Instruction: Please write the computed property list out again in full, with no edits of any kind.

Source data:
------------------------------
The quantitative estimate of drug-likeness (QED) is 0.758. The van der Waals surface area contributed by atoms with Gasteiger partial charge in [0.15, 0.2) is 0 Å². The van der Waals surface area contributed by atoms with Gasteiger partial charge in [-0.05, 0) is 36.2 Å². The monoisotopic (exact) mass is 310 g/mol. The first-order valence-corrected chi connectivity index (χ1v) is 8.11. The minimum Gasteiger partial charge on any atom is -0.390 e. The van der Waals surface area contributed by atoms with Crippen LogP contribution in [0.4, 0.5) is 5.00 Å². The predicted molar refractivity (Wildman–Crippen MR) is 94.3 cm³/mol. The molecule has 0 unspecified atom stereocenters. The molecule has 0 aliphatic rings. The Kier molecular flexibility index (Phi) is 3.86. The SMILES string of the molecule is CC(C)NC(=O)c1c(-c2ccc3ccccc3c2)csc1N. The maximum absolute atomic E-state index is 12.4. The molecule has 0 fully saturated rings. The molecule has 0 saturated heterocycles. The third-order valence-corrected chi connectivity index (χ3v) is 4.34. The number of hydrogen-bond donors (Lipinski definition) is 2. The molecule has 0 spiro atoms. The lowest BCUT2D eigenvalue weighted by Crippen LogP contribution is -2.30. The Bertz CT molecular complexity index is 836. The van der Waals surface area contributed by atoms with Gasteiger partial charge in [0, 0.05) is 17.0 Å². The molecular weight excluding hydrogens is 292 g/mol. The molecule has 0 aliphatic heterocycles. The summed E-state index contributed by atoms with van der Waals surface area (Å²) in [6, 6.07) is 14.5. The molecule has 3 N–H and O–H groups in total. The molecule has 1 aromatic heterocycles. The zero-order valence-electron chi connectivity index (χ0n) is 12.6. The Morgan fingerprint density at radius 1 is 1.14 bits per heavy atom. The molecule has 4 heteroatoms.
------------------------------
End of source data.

The quantitative estimate of drug-likeness (QED) is 0.758. The van der Waals surface area contributed by atoms with Gasteiger partial charge in [0.15, 0.2) is 0 Å². The van der Waals surface area contributed by atoms with Gasteiger partial charge in [-0.05, 0) is 36.2 Å². The monoisotopic (exact) mass is 310 g/mol. The first-order valence-corrected chi connectivity index (χ1v) is 8.11. The minimum Gasteiger partial charge on any atom is -0.390 e. The van der Waals surface area contributed by atoms with Crippen LogP contribution in [0.4, 0.5) is 5.00 Å². The predicted molar refractivity (Wildman–Crippen MR) is 94.3 cm³/mol. The molecule has 0 unspecified atom stereocenters. The molecule has 0 aliphatic rings. The Kier molecular flexibility index (Phi) is 3.86. The SMILES string of the molecule is CC(C)NC(=O)c1c(-c2ccc3ccccc3c2)csc1N. The maximum absolute atomic E-state index is 12.4. The molecule has 0 fully saturated rings. The molecule has 0 saturated heterocycles. The third-order valence-corrected chi connectivity index (χ3v) is 4.34. The number of hydrogen-bond donors (Lipinski definition) is 2. The molecule has 0 spiro atoms. The lowest BCUT2D eigenvalue weighted by Crippen LogP contribution is -2.30. The Bertz CT molecular complexity index is 836. The van der Waals surface area contributed by atoms with Gasteiger partial charge in [0, 0.05) is 17.0 Å². The molecular weight excluding hydrogens is 292 g/mol. The molecule has 0 aliphatic heterocycles. The summed E-state index contributed by atoms with van der Waals surface area (Å²) in [6, 6.07) is 14.5. The molecule has 3 N–H and O–H groups in total. The molecule has 1 aromatic heterocycles. The zero-order valence-electron chi connectivity index (χ0n) is 12.6. The Morgan fingerprint density at radius 1 is 1.14 bits per heavy atom. The molecule has 4 heteroatoms.